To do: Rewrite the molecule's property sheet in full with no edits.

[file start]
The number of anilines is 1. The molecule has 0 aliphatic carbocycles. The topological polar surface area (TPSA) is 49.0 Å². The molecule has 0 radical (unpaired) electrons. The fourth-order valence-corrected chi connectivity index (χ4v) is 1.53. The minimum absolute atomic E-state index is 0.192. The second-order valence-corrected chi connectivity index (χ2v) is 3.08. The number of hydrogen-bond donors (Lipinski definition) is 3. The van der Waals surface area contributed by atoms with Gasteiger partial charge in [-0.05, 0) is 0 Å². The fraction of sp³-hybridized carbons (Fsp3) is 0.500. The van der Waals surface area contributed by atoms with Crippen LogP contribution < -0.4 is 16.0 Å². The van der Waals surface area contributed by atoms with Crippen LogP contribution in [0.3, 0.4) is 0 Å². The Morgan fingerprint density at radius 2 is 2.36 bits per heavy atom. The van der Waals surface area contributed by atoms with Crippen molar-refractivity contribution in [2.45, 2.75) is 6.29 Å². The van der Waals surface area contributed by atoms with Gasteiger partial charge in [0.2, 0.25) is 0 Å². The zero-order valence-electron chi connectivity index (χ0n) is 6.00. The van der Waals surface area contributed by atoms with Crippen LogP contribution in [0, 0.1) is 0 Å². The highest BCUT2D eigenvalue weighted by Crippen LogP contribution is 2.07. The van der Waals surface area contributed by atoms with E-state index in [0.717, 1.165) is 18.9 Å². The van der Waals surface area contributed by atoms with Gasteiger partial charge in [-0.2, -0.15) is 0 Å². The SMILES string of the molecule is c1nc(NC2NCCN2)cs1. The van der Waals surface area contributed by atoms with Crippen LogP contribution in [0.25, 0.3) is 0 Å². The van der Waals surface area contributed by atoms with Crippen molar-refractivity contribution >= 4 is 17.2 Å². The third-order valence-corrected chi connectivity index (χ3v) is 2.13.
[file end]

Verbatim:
The number of anilines is 1. The molecule has 0 aliphatic carbocycles. The topological polar surface area (TPSA) is 49.0 Å². The molecule has 0 radical (unpaired) electrons. The fourth-order valence-corrected chi connectivity index (χ4v) is 1.53. The minimum absolute atomic E-state index is 0.192. The second-order valence-corrected chi connectivity index (χ2v) is 3.08. The number of hydrogen-bond donors (Lipinski definition) is 3. The van der Waals surface area contributed by atoms with Gasteiger partial charge in [-0.05, 0) is 0 Å². The fraction of sp³-hybridized carbons (Fsp3) is 0.500. The van der Waals surface area contributed by atoms with Crippen LogP contribution < -0.4 is 16.0 Å². The van der Waals surface area contributed by atoms with Crippen LogP contribution in [0.3, 0.4) is 0 Å². The Morgan fingerprint density at radius 2 is 2.36 bits per heavy atom. The van der Waals surface area contributed by atoms with Crippen molar-refractivity contribution in [2.45, 2.75) is 6.29 Å². The van der Waals surface area contributed by atoms with Gasteiger partial charge in [0.2, 0.25) is 0 Å². The zero-order valence-electron chi connectivity index (χ0n) is 6.00. The van der Waals surface area contributed by atoms with Crippen LogP contribution in [0, 0.1) is 0 Å². The highest BCUT2D eigenvalue weighted by Crippen LogP contribution is 2.07. The van der Waals surface area contributed by atoms with E-state index in [0.717, 1.165) is 18.9 Å². The van der Waals surface area contributed by atoms with Gasteiger partial charge in [-0.2, -0.15) is 0 Å². The SMILES string of the molecule is c1nc(NC2NCCN2)cs1. The van der Waals surface area contributed by atoms with Crippen LogP contribution in [0.25, 0.3) is 0 Å². The van der Waals surface area contributed by atoms with Crippen molar-refractivity contribution >= 4 is 17.2 Å². The third-order valence-corrected chi connectivity index (χ3v) is 2.13.